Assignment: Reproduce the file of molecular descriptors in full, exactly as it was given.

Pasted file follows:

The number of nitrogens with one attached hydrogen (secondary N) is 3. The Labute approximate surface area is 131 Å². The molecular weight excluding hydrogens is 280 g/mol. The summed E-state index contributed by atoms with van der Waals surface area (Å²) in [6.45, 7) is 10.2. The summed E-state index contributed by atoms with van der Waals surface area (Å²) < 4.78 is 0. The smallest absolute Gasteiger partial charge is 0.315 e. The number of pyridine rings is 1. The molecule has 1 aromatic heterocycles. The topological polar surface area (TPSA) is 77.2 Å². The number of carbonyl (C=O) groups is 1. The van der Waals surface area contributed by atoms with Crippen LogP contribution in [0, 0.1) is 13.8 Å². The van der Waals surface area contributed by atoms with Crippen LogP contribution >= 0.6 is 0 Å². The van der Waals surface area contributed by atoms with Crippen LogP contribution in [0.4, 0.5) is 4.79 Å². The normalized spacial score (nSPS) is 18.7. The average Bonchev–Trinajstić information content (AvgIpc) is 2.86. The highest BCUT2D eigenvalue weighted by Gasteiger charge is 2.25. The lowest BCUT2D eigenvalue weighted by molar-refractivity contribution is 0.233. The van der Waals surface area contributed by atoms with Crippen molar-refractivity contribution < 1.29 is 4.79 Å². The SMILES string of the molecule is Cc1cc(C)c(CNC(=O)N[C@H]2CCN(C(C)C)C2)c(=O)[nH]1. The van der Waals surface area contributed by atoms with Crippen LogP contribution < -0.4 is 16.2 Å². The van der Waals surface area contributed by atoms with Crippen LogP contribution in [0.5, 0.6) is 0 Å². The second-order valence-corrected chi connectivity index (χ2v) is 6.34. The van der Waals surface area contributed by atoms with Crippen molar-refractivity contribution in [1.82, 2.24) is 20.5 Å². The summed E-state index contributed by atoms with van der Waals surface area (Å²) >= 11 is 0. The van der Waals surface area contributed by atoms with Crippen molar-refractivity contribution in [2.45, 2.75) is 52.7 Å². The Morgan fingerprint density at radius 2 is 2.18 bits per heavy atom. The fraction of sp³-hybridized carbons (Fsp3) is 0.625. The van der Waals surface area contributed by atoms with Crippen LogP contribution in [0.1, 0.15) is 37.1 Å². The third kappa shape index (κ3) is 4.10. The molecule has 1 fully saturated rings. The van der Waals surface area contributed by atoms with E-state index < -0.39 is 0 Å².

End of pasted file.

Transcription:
The number of nitrogens with one attached hydrogen (secondary N) is 3. The Labute approximate surface area is 131 Å². The molecular weight excluding hydrogens is 280 g/mol. The summed E-state index contributed by atoms with van der Waals surface area (Å²) in [6.45, 7) is 10.2. The summed E-state index contributed by atoms with van der Waals surface area (Å²) < 4.78 is 0. The smallest absolute Gasteiger partial charge is 0.315 e. The number of pyridine rings is 1. The molecule has 1 aromatic heterocycles. The topological polar surface area (TPSA) is 77.2 Å². The number of carbonyl (C=O) groups is 1. The van der Waals surface area contributed by atoms with Crippen LogP contribution in [0, 0.1) is 13.8 Å². The van der Waals surface area contributed by atoms with Crippen LogP contribution >= 0.6 is 0 Å². The van der Waals surface area contributed by atoms with Crippen LogP contribution in [0.4, 0.5) is 4.79 Å². The normalized spacial score (nSPS) is 18.7. The average Bonchev–Trinajstić information content (AvgIpc) is 2.86. The highest BCUT2D eigenvalue weighted by Gasteiger charge is 2.25. The lowest BCUT2D eigenvalue weighted by molar-refractivity contribution is 0.233. The van der Waals surface area contributed by atoms with Crippen molar-refractivity contribution < 1.29 is 4.79 Å². The SMILES string of the molecule is Cc1cc(C)c(CNC(=O)N[C@H]2CCN(C(C)C)C2)c(=O)[nH]1. The van der Waals surface area contributed by atoms with Crippen LogP contribution < -0.4 is 16.2 Å². The van der Waals surface area contributed by atoms with Crippen LogP contribution in [0.5, 0.6) is 0 Å². The second-order valence-corrected chi connectivity index (χ2v) is 6.34. The van der Waals surface area contributed by atoms with Crippen molar-refractivity contribution in [1.82, 2.24) is 20.5 Å². The summed E-state index contributed by atoms with van der Waals surface area (Å²) >= 11 is 0. The van der Waals surface area contributed by atoms with Crippen molar-refractivity contribution in [2.45, 2.75) is 52.7 Å². The Morgan fingerprint density at radius 2 is 2.18 bits per heavy atom. The fraction of sp³-hybridized carbons (Fsp3) is 0.625. The van der Waals surface area contributed by atoms with Crippen LogP contribution in [0.1, 0.15) is 37.1 Å². The third kappa shape index (κ3) is 4.10. The molecule has 1 fully saturated rings. The van der Waals surface area contributed by atoms with E-state index < -0.39 is 0 Å².